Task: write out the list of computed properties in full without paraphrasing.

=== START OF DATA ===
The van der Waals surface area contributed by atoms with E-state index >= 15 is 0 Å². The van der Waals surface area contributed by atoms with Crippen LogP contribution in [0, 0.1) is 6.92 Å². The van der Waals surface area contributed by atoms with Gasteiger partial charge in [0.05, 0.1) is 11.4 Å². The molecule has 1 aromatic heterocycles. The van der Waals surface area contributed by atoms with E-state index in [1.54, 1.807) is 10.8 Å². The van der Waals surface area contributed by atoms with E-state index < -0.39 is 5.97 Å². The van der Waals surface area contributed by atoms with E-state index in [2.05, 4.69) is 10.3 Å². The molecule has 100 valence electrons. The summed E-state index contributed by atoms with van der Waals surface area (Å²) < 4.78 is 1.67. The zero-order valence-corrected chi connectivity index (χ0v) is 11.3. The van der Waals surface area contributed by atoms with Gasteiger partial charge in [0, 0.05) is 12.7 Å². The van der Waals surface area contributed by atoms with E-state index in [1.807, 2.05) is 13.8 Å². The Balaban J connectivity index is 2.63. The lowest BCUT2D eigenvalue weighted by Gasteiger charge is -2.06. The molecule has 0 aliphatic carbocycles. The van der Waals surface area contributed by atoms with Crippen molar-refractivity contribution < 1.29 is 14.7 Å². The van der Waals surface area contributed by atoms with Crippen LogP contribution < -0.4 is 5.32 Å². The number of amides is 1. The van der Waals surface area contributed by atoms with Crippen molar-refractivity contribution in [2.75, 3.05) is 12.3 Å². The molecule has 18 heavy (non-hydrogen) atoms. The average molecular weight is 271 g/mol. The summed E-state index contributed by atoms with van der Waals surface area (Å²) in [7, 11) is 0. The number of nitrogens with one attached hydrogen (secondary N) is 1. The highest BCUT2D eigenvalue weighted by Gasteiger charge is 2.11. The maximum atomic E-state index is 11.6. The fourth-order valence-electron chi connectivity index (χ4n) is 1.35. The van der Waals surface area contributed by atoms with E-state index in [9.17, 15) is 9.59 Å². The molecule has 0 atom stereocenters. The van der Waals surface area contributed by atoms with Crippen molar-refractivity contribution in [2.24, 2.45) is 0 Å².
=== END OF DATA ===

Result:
The van der Waals surface area contributed by atoms with E-state index >= 15 is 0 Å². The van der Waals surface area contributed by atoms with Crippen LogP contribution in [0, 0.1) is 6.92 Å². The van der Waals surface area contributed by atoms with Gasteiger partial charge in [0.05, 0.1) is 11.4 Å². The molecule has 1 aromatic heterocycles. The van der Waals surface area contributed by atoms with E-state index in [1.54, 1.807) is 10.8 Å². The van der Waals surface area contributed by atoms with E-state index < -0.39 is 5.97 Å². The van der Waals surface area contributed by atoms with E-state index in [2.05, 4.69) is 10.3 Å². The molecule has 100 valence electrons. The summed E-state index contributed by atoms with van der Waals surface area (Å²) < 4.78 is 1.67. The zero-order valence-corrected chi connectivity index (χ0v) is 11.3. The van der Waals surface area contributed by atoms with Gasteiger partial charge in [0, 0.05) is 12.7 Å². The van der Waals surface area contributed by atoms with E-state index in [1.807, 2.05) is 13.8 Å². The Balaban J connectivity index is 2.63. The lowest BCUT2D eigenvalue weighted by Gasteiger charge is -2.06. The molecule has 0 aliphatic carbocycles. The van der Waals surface area contributed by atoms with Crippen molar-refractivity contribution < 1.29 is 14.7 Å². The van der Waals surface area contributed by atoms with Crippen LogP contribution < -0.4 is 5.32 Å². The number of amides is 1. The van der Waals surface area contributed by atoms with Crippen molar-refractivity contribution in [2.75, 3.05) is 12.3 Å². The molecule has 18 heavy (non-hydrogen) atoms. The average molecular weight is 271 g/mol. The summed E-state index contributed by atoms with van der Waals surface area (Å²) in [7, 11) is 0. The number of nitrogens with one attached hydrogen (secondary N) is 1. The highest BCUT2D eigenvalue weighted by Gasteiger charge is 2.11. The maximum atomic E-state index is 11.6. The fourth-order valence-electron chi connectivity index (χ4n) is 1.35. The van der Waals surface area contributed by atoms with E-state index in [9.17, 15) is 9.59 Å². The molecule has 0 atom stereocenters. The van der Waals surface area contributed by atoms with Crippen molar-refractivity contribution in [2.24, 2.45) is 0 Å².